Everyone around them may be to some extent in the dark about what's going on with the Underwoods as he prepares to assume the vice presidency and she fights to clean up a mess left over from last season. But inside the bubble of the townhouse they won't be abandoning for the veep's residence, a certain peace reigns.
Tiptoeing as carefully as I can around spoilers, I think it's safe to say that we'll get to know a bit more about Claire, and that she and the man she calls Francis will continue to be the most interesting people they know.
Although Molly Parker ("Deadwood") is joining the cast as an up-and-coming congresswoman.
CNN's Ashleigh Banfield and MSNBC's Rachel Maddow are among several cable news-channel talking heads who'll appear (Banfield, disconcertingly, is more than just a face on a screen).
Frank still occasionally breaks the fourth wall - as Ian Richardson did in the British original - and, no, it still doesn't bother me. Your mileage may vary.
I watched the four episodes Netflix made available over a short time, but I hope this year not to be done with the season in a weekend because I don't think binge viewing serves it well.
Frank Underwood may see himself as a man of action, but the odd explosion of violence notwithstanding, "House of Cards" is primarily a character study, one that can begin to feel a little stale after prolonged exposure.
So maybe it's best to treat it like a box of chocolates. A piece (or three) at a time? Still delicious.
A tuneful, 'Gritty City'
From "The Music Man" to "Glee," we know in our arts and our hearts - if not in our actual budgets - that music education matters.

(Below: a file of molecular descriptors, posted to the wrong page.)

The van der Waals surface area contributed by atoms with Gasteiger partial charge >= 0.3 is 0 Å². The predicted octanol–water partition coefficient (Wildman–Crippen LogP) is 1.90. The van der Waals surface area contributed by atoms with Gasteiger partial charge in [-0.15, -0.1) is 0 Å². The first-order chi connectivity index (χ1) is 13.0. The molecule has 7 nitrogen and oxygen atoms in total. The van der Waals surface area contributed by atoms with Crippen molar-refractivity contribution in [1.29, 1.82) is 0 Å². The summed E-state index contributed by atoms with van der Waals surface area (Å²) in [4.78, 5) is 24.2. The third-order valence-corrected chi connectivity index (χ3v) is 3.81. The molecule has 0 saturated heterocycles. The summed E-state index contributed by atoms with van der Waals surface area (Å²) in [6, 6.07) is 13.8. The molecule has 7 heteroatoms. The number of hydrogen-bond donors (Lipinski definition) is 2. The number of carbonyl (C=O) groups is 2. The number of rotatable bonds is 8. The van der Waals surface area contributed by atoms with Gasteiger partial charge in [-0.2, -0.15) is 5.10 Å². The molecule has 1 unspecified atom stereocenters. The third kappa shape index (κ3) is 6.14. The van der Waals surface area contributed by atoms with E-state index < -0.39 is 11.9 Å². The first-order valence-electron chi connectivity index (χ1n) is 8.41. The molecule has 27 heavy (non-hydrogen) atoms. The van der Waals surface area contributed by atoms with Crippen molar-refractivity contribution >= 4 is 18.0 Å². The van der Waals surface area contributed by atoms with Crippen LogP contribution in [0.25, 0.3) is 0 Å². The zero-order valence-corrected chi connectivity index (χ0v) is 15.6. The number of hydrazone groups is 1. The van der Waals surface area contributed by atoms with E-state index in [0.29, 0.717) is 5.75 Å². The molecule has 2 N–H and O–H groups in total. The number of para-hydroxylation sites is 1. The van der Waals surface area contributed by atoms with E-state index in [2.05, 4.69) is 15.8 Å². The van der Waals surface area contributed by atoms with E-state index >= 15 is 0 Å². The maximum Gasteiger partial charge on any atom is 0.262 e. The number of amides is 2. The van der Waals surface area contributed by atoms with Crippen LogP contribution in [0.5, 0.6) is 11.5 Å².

But the point's driven home in Saturday's splendid "48 Hours," "The Whole Gritty City," a documentary by "48 Hours" editor Richard Barber and photojournalist and cinematographer Andre Lambertson. The presentation, hosted by Wynton Marsalis and coinciding with the launch of the city's annual Mardi Gras parade season, looks at young marching-band members in New Orleans and at the directors trying to keep them off the streets and out of trouble, against heartbreakingly long odds.
And, boy, can some of these kids play.
In an inspired move, some of the film's young subjects were lent video cameras and the results both ground the film and contribute to its charm (as well as to its title).
At first glance, "The Whole Gritty City" doesn't seem to have much to do with the current incarnation of "48 Hours," whose true-crime obsession tends to leave me cold. But Barber's interest in New Orleans' music programs grew out of editing a 2007 "48 Hours" broadcast that focused on post-Katrina violence, including the 2006 murder of a successful young jazz drummer named Dinerral Shavers, who was in the process of starting a high-school marching band when he was killed.
The death of Shavers, who had participated in Spike Lee's Hurricane Katrina film, "When the Levees Broke," found its way in to HBO's "Treme" (which also featured some of the young musicians from this film) and its mention early in "The Whole Gritty City" serves as a reminder that there's much more at stake here than the future of Mardi Gras.
On Twitter: @elgray